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SkyView provides a network service by which astronomers around the world can interactively request images of the sky. SkyView currently provides data in wavelengths ranging from the radio through the high-energy gamma-rays using a single interface. Since its introduction four months ago SkyView has fielded as many as several hundred requests for data per day. We discuss the features of the current system and our plans for its development.
More generally we discuss a problem inherent in the current information explosion in astronomy: How will astronomers be able to assimilate the various data streams that are beginning to deluge our field? While the adoption of FITS and other data standards address this issue to a degree, we believe that SkyView 's approach of transforming data according to the user's requirements will be an essential feature of future data archives. SkyView automatically performs coordinate transformations, precessions, rotations, scalings and resamplings of data to meet user's needs. As it becomes ever more critical to match data from different instruments and wavelengths, we must reduce the geometric drudgery this frequently entails.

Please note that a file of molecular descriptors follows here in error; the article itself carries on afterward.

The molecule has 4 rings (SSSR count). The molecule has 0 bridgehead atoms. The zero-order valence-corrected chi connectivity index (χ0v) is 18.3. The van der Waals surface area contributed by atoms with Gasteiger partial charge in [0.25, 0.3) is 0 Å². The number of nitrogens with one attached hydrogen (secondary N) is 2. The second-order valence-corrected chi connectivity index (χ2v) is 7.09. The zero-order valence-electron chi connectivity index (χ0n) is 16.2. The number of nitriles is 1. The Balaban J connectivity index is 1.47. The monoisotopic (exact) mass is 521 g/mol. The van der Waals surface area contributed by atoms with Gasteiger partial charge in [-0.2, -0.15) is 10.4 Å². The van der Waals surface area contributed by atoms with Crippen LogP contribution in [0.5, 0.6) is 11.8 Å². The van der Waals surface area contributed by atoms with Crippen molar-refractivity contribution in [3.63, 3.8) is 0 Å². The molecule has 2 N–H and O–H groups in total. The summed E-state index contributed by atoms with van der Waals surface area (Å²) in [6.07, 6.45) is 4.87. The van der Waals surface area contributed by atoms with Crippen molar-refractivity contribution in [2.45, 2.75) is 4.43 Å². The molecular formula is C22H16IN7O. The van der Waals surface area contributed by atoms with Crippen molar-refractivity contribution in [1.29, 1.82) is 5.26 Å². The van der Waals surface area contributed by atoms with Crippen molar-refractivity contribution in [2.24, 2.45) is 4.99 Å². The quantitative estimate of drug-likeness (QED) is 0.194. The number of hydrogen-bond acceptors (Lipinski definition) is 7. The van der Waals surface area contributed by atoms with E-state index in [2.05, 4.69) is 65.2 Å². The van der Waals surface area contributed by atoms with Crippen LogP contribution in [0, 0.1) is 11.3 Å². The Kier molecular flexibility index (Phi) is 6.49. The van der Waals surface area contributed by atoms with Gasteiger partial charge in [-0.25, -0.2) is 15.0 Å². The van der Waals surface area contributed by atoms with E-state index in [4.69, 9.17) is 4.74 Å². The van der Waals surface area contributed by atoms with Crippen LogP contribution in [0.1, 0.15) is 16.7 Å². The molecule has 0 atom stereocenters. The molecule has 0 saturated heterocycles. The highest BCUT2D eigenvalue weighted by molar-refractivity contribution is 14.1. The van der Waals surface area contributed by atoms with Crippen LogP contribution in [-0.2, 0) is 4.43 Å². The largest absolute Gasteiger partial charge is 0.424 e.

This problem is not limited to the geometric issues with which SkyView currently deals. We envisage that as the number, complexity, contents and accessibility of astronomical archives increase -- seemingly exponentially in the past few years -- we shall have to revisit the current paradigm of an archive. Now an archive may at best provide help in choosing the bits of data in which a user is interested. The archive of the future will be a sophisticated AI system which can interpret the astronomical requirements of its users and transform data to forms that are immediately useful to their research.
SkyView is supported by NASA's ADP program, grant NAS5-32068.
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